Jobsite cameras are recommended.
Limit equipment repairs and control shop costs
Implement a fuel management system
Prepare 3-year schedule of subcontractors used - sort by estimator project manager and look for trends
Prepare monthly bid spread and fade gain analysis considering bonus for best performance
Be skeptical of subcontractor quotes that are significantly lower than others. Desperate for cash flow?
Fade/gain profit analysis schedule should be sorted by time, estimator, type, customer, etc.
Contract cost budget analysis schedule should compare actual to original bid budget and compare material quantities bids to quantities actually purchased. Investigate any large variances.
Contract cash flow analysis report should be sorted by project manager and utilized in a bonus program.
Other analytical reports should include bid spread analysis, labor ratios and benchmarks, and equipment utilization.
All of these reports need to be completed in a timely manner, or damage control will be limited.
$250,000 re-sale split between shop foreman and diesel truck driver after foreman signed for delivery in excess of actual
Asphalt plant scale operator allowed friends to use scale and take materials
Controller paid monthly credit card statement with electronic transfer of company funds
Payable clerk produced duplicate copies of signed checks and deposited into fake accounts
Job foreman ordered extra rebar and sold to scrap dealer
$1 million in kickbacks paid to truck manager and CFO for extra hauling over 5-year period
$200,000 stolen when job superintendent submitted hours for terminated employees over a three-year job
$100,000 stolen when electrical contractor foreman ordered extra copper and resold to dealer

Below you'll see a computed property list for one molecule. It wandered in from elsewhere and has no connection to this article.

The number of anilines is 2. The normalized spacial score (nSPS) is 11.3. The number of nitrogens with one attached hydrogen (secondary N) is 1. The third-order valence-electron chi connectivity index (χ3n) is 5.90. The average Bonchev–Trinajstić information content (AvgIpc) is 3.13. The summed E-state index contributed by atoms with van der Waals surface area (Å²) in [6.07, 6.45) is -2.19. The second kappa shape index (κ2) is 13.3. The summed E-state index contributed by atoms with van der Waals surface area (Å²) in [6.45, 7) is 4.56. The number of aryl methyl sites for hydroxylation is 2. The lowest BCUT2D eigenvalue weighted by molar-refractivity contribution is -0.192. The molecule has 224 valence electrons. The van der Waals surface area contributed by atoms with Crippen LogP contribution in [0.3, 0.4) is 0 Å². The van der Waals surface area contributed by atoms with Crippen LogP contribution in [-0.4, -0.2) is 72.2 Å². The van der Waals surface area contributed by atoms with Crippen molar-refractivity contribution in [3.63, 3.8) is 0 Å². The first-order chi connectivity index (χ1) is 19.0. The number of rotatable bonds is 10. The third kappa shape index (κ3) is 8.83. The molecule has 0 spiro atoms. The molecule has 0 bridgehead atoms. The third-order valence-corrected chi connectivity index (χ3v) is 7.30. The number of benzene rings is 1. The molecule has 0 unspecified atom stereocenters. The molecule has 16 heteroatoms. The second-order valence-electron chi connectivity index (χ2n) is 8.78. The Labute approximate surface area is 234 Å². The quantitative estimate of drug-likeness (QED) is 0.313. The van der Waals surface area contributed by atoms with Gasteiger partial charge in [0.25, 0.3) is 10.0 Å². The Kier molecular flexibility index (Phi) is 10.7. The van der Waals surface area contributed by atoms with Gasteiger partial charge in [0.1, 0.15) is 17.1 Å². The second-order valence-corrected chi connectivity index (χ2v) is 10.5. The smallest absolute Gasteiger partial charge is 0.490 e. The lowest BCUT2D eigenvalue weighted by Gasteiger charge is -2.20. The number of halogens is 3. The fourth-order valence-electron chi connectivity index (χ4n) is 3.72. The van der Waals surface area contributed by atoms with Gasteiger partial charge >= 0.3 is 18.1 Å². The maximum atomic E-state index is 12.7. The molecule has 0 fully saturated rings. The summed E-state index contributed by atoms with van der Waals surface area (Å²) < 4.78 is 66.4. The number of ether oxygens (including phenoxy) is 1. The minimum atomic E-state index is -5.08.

Estimator leaked bid amounts needed and gained various items as a result
Payroll clerk cut two checks to herself each week; owner signed without realizing
Joel is an assurance partner and the firmwide industry director for construction. Joel provides assurance and advisory services to large privately owned companies. He serves on HORNE’s Board of Directors and also serves as financial advisor to several boards across the state.
Joel joined HORNE in 1992 and has more than 25 years of public accounting experience providing assurance and advisory services to clients, including specific knowledge of construction, non-profits and small businesses. Joel began his career with a large regional accounting firm.
Joel earned a Bachelor of Accountancy from the University of Mississippi.
American Institute of Certified Public Accountants
Construction Industry CPAs/Consultants Association, Past President
Mississippi Society of Public Accountants
Louisiana Society of Certified Public Accountants
Mississippi Roadbuilders Association
Mississippi Association of Builders and Contractors
Mississippi Associated General Contractors
Mississippi Chapter of Construction Financial Management Association
Mississippi American Subcontractors Association
Surety Association of Mississippi
Joel K. Bobo
Ridgeland, MS 39157